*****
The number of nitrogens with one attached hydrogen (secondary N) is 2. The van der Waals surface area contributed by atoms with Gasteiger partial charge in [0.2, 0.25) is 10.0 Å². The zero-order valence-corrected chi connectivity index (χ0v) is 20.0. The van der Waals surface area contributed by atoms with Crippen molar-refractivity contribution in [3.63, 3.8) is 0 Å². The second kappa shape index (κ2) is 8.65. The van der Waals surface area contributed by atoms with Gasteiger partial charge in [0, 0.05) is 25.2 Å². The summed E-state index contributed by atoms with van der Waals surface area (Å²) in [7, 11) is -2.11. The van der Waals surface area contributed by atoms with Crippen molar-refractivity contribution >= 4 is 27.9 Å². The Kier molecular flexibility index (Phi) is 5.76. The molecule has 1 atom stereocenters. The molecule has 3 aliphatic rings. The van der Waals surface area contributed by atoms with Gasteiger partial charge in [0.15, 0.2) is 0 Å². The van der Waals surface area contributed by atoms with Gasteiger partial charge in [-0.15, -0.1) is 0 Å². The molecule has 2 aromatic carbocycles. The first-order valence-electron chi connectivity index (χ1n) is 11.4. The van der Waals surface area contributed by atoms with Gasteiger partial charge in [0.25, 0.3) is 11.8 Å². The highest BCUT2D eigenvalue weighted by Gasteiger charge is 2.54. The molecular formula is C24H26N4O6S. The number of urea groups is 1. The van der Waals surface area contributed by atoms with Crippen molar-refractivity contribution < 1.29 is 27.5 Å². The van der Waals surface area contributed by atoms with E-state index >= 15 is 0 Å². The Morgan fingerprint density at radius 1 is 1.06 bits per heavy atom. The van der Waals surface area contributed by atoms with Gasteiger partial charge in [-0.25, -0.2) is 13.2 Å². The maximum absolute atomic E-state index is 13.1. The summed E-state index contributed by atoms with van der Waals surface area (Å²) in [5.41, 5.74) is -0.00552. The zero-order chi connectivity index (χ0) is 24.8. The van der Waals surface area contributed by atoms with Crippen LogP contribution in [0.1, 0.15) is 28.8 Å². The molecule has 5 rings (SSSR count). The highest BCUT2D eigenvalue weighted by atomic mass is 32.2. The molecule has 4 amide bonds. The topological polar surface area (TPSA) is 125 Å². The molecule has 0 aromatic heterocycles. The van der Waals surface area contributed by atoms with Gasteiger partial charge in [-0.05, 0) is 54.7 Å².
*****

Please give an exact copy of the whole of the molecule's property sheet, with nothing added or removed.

The number of nitrogens with one attached hydrogen (secondary N) is 2. The van der Waals surface area contributed by atoms with Gasteiger partial charge in [0.2, 0.25) is 10.0 Å². The zero-order valence-corrected chi connectivity index (χ0v) is 20.0. The van der Waals surface area contributed by atoms with Crippen molar-refractivity contribution in [3.63, 3.8) is 0 Å². The second kappa shape index (κ2) is 8.65. The van der Waals surface area contributed by atoms with Gasteiger partial charge in [0, 0.05) is 25.2 Å². The summed E-state index contributed by atoms with van der Waals surface area (Å²) in [7, 11) is -2.11. The van der Waals surface area contributed by atoms with Crippen molar-refractivity contribution >= 4 is 27.9 Å². The Kier molecular flexibility index (Phi) is 5.76. The molecule has 1 atom stereocenters. The molecule has 3 aliphatic rings. The van der Waals surface area contributed by atoms with Gasteiger partial charge in [0.15, 0.2) is 0 Å². The van der Waals surface area contributed by atoms with Gasteiger partial charge in [-0.15, -0.1) is 0 Å². The molecule has 2 aromatic carbocycles. The first-order valence-electron chi connectivity index (χ1n) is 11.4. The van der Waals surface area contributed by atoms with Gasteiger partial charge in [0.25, 0.3) is 11.8 Å². The highest BCUT2D eigenvalue weighted by Gasteiger charge is 2.54. The molecular formula is C24H26N4O6S. The number of urea groups is 1. The van der Waals surface area contributed by atoms with Crippen molar-refractivity contribution < 1.29 is 27.5 Å². The van der Waals surface area contributed by atoms with E-state index >= 15 is 0 Å². The Morgan fingerprint density at radius 1 is 1.06 bits per heavy atom. The van der Waals surface area contributed by atoms with Gasteiger partial charge in [-0.25, -0.2) is 13.2 Å². The maximum absolute atomic E-state index is 13.1. The summed E-state index contributed by atoms with van der Waals surface area (Å²) in [5.41, 5.74) is -0.00552. The zero-order chi connectivity index (χ0) is 24.8. The van der Waals surface area contributed by atoms with Crippen LogP contribution in [0.1, 0.15) is 28.8 Å². The molecule has 5 rings (SSSR count). The highest BCUT2D eigenvalue weighted by atomic mass is 32.2. The molecule has 4 amide bonds. The topological polar surface area (TPSA) is 125 Å². The molecule has 0 aromatic heterocycles. The van der Waals surface area contributed by atoms with Gasteiger partial charge in [-0.05, 0) is 54.7 Å².